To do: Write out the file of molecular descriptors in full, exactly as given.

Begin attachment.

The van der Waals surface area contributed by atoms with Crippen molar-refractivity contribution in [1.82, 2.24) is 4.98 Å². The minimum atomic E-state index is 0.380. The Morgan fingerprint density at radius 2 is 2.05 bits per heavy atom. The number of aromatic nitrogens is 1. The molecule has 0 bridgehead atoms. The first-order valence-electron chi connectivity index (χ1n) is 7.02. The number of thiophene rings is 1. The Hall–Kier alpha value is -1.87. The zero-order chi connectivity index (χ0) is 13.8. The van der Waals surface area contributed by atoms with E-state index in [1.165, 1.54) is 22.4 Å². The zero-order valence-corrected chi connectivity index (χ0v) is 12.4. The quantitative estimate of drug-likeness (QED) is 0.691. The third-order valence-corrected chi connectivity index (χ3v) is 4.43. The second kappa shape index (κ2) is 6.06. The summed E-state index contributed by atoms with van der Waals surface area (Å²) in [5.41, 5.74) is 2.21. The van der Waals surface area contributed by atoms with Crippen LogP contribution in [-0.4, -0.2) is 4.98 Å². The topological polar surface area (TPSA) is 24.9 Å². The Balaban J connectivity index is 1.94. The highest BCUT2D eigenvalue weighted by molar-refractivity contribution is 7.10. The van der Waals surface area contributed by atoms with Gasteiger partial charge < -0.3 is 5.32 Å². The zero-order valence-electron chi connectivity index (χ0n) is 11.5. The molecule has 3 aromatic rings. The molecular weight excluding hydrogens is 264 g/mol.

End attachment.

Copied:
The van der Waals surface area contributed by atoms with Crippen molar-refractivity contribution in [1.82, 2.24) is 4.98 Å². The minimum atomic E-state index is 0.380. The Morgan fingerprint density at radius 2 is 2.05 bits per heavy atom. The number of aromatic nitrogens is 1. The molecule has 0 bridgehead atoms. The first-order valence-electron chi connectivity index (χ1n) is 7.02. The number of thiophene rings is 1. The Hall–Kier alpha value is -1.87. The zero-order chi connectivity index (χ0) is 13.8. The van der Waals surface area contributed by atoms with E-state index in [1.165, 1.54) is 22.4 Å². The zero-order valence-corrected chi connectivity index (χ0v) is 12.4. The quantitative estimate of drug-likeness (QED) is 0.691. The third-order valence-corrected chi connectivity index (χ3v) is 4.43. The second kappa shape index (κ2) is 6.06. The summed E-state index contributed by atoms with van der Waals surface area (Å²) in [5.41, 5.74) is 2.21. The van der Waals surface area contributed by atoms with Crippen LogP contribution in [-0.4, -0.2) is 4.98 Å². The topological polar surface area (TPSA) is 24.9 Å². The Balaban J connectivity index is 1.94. The highest BCUT2D eigenvalue weighted by molar-refractivity contribution is 7.10. The van der Waals surface area contributed by atoms with Gasteiger partial charge < -0.3 is 5.32 Å². The zero-order valence-electron chi connectivity index (χ0n) is 11.5. The molecule has 3 aromatic rings. The molecular weight excluding hydrogens is 264 g/mol.